T1 - Contrast-enhancement influences skeletal muscle density, but not skeletal muscle mass, measurements on computed tomography

AU - van Vugt, Jeroen L.A.

AU - Coebergh van den Braak, Robert R.J.

AU - Schippers, Henk J.W.

AU - Veen, Kevin M.

AU - Levolger, Stef

AU - de Bruin, Ron W.F.

AU - Koek, Marcel

AU - Niessen, Wiro J.

AU - IJzermans, Jan N.M.

AU - Willemsen, François E.J.A.

PY - 2018

Y1 - 2018

N2 - Background & aims: Low skeletal muscle mass and density have recently been discovered as prognostic and predictive parameters to guide interventions in various populations, including cancer patients. The gold standard for body composition analysis in cancer patients is computed tomography (CT). To date, the effect of contrast-enhancement on muscle composition measurements has not been established. The aim of this study was to determine the effect of contrast-enhancement on skeletal muscle mass and density measurements on four-phase CT studies. Design: In this observational study, two observers measured cross-sectional skeletal muscle area corrected for patients' height (skeletal muscle index [SMI]) and density (SMD) at the level of the third lumbar vertebra on 50 randomly selected CT examinations with unenhanced, arterial, and portal-venous phases. The levels of agreement between enhancement phases for SMI and SMD were calculated using intra-class correlation coefficients (ICCs). Results: Mean SMI was 42.5 (±9.9) cm2/m2 on the unenhanced phase, compared with 42.8 (±9.9) and 43.6 (±9.9) cm2/m2 for the arterial and portal-venous phase, respectively (both p < 0.01). Mean SMD was lower for the unenhanced phase (30.9 ± 8.0 Hounsfield units [HU]) compared with the arterial (38.0 ± 9.9 HU) and portal-venous (38.7 ± 9.2 HU) phase (both p < 0.001). No significant difference was found between SMD in the portal-venous and arterial phase (p = 0.161). The ICCs were excellent (≥0.992) for all SMIs and for SMD between the contrast-enhanced phases (0.949). The ICCs for the unenhanced phase compared with the arterial (0.676) and portal-venous (0.665) phase were considered fair to good. Conclusions: Statistically significant differences in SMI were observed between different enhancement phases. However, further work is needed to assess the clinical relevance of these small differences. Contrast-enhancement strongly influenced SMD values. Studies using this measure should therefore use the portal-venous phase of contrast-enhanced CT examinations.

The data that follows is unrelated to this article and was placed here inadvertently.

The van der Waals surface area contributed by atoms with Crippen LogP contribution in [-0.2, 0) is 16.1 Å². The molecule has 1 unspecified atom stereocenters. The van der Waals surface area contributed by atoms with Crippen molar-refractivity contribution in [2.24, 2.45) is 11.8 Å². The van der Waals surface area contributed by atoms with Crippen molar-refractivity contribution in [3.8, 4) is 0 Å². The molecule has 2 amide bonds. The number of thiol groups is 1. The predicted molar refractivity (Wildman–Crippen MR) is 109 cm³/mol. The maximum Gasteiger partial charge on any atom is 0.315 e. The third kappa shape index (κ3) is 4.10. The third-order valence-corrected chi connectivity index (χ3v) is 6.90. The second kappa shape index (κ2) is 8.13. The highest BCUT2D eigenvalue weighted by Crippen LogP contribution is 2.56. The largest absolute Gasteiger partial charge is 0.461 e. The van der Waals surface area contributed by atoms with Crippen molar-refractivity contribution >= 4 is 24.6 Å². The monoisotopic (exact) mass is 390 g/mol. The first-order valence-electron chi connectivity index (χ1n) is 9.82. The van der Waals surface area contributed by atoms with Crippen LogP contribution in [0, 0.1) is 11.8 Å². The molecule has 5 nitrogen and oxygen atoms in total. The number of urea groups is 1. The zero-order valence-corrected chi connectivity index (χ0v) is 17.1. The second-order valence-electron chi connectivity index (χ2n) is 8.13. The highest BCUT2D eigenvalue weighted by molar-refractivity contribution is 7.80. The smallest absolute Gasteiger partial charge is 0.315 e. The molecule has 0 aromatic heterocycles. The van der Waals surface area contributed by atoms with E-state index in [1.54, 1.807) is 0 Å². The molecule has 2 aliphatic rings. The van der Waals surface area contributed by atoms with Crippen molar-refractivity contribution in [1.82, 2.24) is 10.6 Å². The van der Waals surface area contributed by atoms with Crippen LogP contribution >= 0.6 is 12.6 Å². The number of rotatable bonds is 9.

AB - Background & aims: Low skeletal muscle mass and density have recently been discovered as prognostic and predictive parameters to guide interventions in various populations, including cancer patients. The gold standard for body composition analysis in cancer patients is computed tomography (CT). To date, the effect of contrast-enhancement on muscle composition measurements has not been established. The aim of this study was to determine the effect of contrast-enhancement on skeletal muscle mass and density measurements on four-phase CT studies. Design: In this observational study, two observers measured cross-sectional skeletal muscle area corrected for patients' height (skeletal muscle index [SMI]) and density (SMD) at the level of the third lumbar vertebra on 50 randomly selected CT examinations with unenhanced, arterial, and portal-venous phases. The levels of agreement between enhancement phases for SMI and SMD were calculated using intra-class correlation coefficients (ICCs). Results: Mean SMI was 42.5 (±9.9) cm2/m2 on the unenhanced phase, compared with 42.8 (±9.9) and 43.6 (±9.9) cm2/m2 for the arterial and portal-venous phase, respectively (both p < 0.01). Mean SMD was lower for the unenhanced phase (30.9 ± 8.0 Hounsfield units [HU]) compared with the arterial (38.0 ± 9.9 HU) and portal-venous (38.7 ± 9.2 HU) phase (both p < 0.001). No significant difference was found between SMD in the portal-venous and arterial phase (p = 0.161). The ICCs were excellent (≥0.992) for all SMIs and for SMD between the contrast-enhanced phases (0.949). The ICCs for the unenhanced phase compared with the arterial (0.676) and portal-venous (0.665) phase were considered fair to good. Conclusions: Statistically significant differences in SMI were observed between different enhancement phases. However, further work is needed to assess the clinical relevance of these small differences. Contrast-enhancement strongly influenced SMD values. Studies using this measure should therefore use the portal-venous phase of contrast-enhanced CT examinations.

KW - Computed tomography

KW - Contrast-enhancement

KW - Sarcopenia

KW - Skeletal muscle density

KW - Skeletal muscle mass

UR - http://www.scopus.com/inward/record.url?scp=85025088517&partnerID=8YFLogxK

U2 - 10.1016/j.clnu.2017.07.007

DO - 10.1016/j.clnu.2017.07.007

M3 - Article

VL - 37

SP - 1707

EP - 1714

JO - Clinical Nutrition

T2 - Clinical Nutrition

JF - Clinical Nutrition

SN - 0261-5614

IS - 5

ER -

ID: 33424359